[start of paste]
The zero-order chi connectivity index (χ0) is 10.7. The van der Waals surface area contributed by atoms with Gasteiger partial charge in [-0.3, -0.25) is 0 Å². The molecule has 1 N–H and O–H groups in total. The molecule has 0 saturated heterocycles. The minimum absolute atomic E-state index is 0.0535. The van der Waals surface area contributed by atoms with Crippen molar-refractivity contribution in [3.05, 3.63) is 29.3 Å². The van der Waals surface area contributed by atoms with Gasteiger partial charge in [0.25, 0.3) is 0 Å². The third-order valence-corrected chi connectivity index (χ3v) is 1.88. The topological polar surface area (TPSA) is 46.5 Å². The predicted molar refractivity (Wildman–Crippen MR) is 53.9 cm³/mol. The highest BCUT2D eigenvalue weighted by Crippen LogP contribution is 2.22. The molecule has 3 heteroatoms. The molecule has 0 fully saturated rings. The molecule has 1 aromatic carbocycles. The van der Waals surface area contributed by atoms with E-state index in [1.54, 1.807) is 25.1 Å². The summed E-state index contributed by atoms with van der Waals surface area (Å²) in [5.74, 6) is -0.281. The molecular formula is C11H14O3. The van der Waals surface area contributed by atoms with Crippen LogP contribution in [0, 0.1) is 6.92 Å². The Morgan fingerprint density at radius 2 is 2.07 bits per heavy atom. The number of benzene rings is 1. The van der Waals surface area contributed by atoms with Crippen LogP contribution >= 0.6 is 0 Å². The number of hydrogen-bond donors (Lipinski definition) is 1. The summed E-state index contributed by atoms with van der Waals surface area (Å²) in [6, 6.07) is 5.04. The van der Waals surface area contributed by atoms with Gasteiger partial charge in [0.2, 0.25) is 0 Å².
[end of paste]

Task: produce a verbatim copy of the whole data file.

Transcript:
The zero-order chi connectivity index (χ0) is 10.7. The van der Waals surface area contributed by atoms with Gasteiger partial charge in [-0.3, -0.25) is 0 Å². The molecule has 1 N–H and O–H groups in total. The molecule has 0 saturated heterocycles. The minimum absolute atomic E-state index is 0.0535. The van der Waals surface area contributed by atoms with Crippen molar-refractivity contribution in [3.05, 3.63) is 29.3 Å². The van der Waals surface area contributed by atoms with Gasteiger partial charge in [0.25, 0.3) is 0 Å². The third-order valence-corrected chi connectivity index (χ3v) is 1.88. The topological polar surface area (TPSA) is 46.5 Å². The predicted molar refractivity (Wildman–Crippen MR) is 53.9 cm³/mol. The highest BCUT2D eigenvalue weighted by Crippen LogP contribution is 2.22. The molecule has 3 heteroatoms. The molecule has 0 fully saturated rings. The molecule has 1 aromatic carbocycles. The van der Waals surface area contributed by atoms with E-state index in [1.54, 1.807) is 25.1 Å². The summed E-state index contributed by atoms with van der Waals surface area (Å²) in [5.74, 6) is -0.281. The molecular formula is C11H14O3. The van der Waals surface area contributed by atoms with Crippen LogP contribution in [0, 0.1) is 6.92 Å². The Morgan fingerprint density at radius 2 is 2.07 bits per heavy atom. The number of benzene rings is 1. The van der Waals surface area contributed by atoms with Crippen LogP contribution >= 0.6 is 0 Å². The number of hydrogen-bond donors (Lipinski definition) is 1. The summed E-state index contributed by atoms with van der Waals surface area (Å²) in [6, 6.07) is 5.04. The van der Waals surface area contributed by atoms with Gasteiger partial charge in [0.2, 0.25) is 0 Å².